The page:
Fuglsang Manor

Toreby, Denmark

Fuglsang is a 19th-century manor house and former artist's retreat, serving as a cultural centre as well as an active agricultural estate. The manor house serves as a venue for classical concerts and other cultural activities. The cultural centre also includes Fuglsang Art Museum, located in a purpose-built building designed by British architect Tony Fretton.

The history of the estate can be tracked back to 1368. The original defensive castle was located a few hundred metres further north, where remains can still be seen. The location at the edge of marshland where Flintinge Stream mouths in the Guldborgsund Strait, close to the only ford in the area, has made it of strategic importance in the area.

In the 16th century, Fuglsang was moved to its current location on a larger islet, surrounded by broad moats. This building was demolished in 1849 and replaced by a Neoclassical main building. The park, still seen today, was also founded at this event.

Rolf Viggo de Neergaard took over the property from his parents in 1866, but due to fungal attacks om the timber, the only 26 year old building had to be demolished. The current building was built from 1868-69 to the design of his cousin architect J. G. Zinn who has also designed several buildings at the Holmen Naval Base in Copenhagen.

In 1885, de Neergaard married the 30 years younger Bodil Neergaard, and together they opened the house to a large number of visiting artists and particularly musicians until Rolf Viggo de Neergaard 's death. Both Edvard Grieg and Carl Nielsen were frequent visitors to the house and close friends of the couple.

Upon her husband's death in 1915, Bodil Neergaard managed the large estate alone, and organized the social and church life of the household. In 1947, she bequested the estate to a trust, providing that her home and garden should be made a retreat upon her death. After her death in 1962, Refugiet Fuglsang was founded and served as a retreat for artists and other people of note until it had to close in 1995. The following year a local musical society was founded, arranging 9 annual concerts. Since 1997, the Storstrøm Chamber Ensamble has also been based at Fuglsang.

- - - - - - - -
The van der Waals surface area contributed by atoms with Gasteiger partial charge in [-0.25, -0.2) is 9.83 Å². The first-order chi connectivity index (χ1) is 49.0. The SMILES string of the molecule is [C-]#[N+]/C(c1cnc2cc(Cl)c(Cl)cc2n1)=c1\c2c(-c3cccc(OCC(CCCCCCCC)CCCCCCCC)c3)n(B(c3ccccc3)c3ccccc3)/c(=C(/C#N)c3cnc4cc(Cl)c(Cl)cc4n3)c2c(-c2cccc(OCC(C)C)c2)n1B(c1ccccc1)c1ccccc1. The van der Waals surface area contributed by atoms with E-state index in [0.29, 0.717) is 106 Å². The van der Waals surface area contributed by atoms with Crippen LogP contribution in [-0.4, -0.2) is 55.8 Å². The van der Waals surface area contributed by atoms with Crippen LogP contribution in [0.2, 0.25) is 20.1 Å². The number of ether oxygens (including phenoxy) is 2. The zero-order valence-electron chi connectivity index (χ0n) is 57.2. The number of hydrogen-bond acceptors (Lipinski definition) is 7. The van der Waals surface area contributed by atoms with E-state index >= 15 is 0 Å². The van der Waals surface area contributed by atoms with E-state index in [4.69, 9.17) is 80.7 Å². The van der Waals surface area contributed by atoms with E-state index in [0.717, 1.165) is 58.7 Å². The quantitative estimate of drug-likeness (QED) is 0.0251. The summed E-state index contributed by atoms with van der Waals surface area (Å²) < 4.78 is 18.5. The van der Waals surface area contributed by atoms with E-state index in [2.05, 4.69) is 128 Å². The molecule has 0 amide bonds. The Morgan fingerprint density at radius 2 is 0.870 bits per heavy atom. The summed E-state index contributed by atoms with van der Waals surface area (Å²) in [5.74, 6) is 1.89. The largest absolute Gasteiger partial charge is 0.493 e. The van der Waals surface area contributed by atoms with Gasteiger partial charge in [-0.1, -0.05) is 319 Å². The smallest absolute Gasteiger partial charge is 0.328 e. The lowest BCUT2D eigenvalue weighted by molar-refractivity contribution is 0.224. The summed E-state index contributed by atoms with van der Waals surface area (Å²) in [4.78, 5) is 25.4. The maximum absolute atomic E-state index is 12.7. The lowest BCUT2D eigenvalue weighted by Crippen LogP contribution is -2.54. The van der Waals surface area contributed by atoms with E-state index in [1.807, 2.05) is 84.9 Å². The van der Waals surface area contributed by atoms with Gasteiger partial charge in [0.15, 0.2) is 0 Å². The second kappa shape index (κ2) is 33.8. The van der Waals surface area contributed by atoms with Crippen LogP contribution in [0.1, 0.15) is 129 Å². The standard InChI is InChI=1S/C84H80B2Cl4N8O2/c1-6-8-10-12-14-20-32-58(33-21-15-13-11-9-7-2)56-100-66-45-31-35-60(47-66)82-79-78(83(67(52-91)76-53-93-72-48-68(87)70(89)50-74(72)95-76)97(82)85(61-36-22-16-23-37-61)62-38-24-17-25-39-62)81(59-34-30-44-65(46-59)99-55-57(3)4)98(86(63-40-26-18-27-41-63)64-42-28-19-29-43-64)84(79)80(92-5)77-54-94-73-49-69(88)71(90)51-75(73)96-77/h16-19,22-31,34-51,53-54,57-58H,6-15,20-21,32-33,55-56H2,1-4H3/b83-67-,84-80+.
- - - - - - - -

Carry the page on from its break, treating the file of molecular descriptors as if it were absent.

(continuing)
In January 2008, Fuglsang Art Museum opened in a purpose-built building close to the Fuglsang main building.

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Address

Nystedvej 73, Toreby, Denmark
See all sites in Toreby

Details

Founded: 1868-1869
Category: Palaces, manors and town halls in Denmark

Rating

4.4/5 (based on Google user reviews)

User Reviews

Salman Ahmad (7 months ago)
Amazing place, beautiful, tranquil surroundings. Gracious hosts. Perfect weekend getaway.
Tracey Coogan (8 months ago)
Wonderful surprise that this amazing castle park was open to the pubic and free to wander around. The botanical garden was very interesting and the castle a sight to behold.
olav sejeroe (2 years ago)
Fuglsang ligger ud til Guldborgsund midtvejs mellem købstæderne Nykøbing F. og Nysted. I den tidlige middelalder var Fuglsangs forgænger en borg på et voldsted, som lå i den sumpede ådal ved Flinterup Å’s udmunding i Guldborgsund. Rester af den gamle borg kan stadig findes på Gammelholm nogle hundrede meter nord for Fuglsang. Godset har hørt under Ålholm, har været ejet af kronen og har været ejet af mange adelige familier. I 1819 købte P.J. Neergaard Fuglsang for 295.000 rdl. Hans slægt ejede godset i 128 år. Den sidste Neergaard, Bodil Neergaard overdrog i 1947 Fuglsang som gave til Det Classenske Fideicommis. Fra 1961 til 1995 var der Refugium på Fuglsang I 2008 indviedes Fuglsang Kunstmuseum. Det var blevet opført med støtte fra Realdania. Det har en fin samling guldaldermalerier. Godset består af 757 ha ager og 900 ha skov. Det drives fra Korselitse.
Helle Gjerulff Jensen (3 years ago)
Good place for the dogs to salk
Simone Lange (3 years ago)
Wunderschöner Garten mit Bäumen aus aller Welt, beschrieben u. A. mit den lateinischen Namen. Wunderschöne Seerosen. Auf jeden Fall einen Spaziergang wert. Kaffeetrinken und Fotoausstellung gegen Eintritt in wunderschönem alten Pferdestall möglich.
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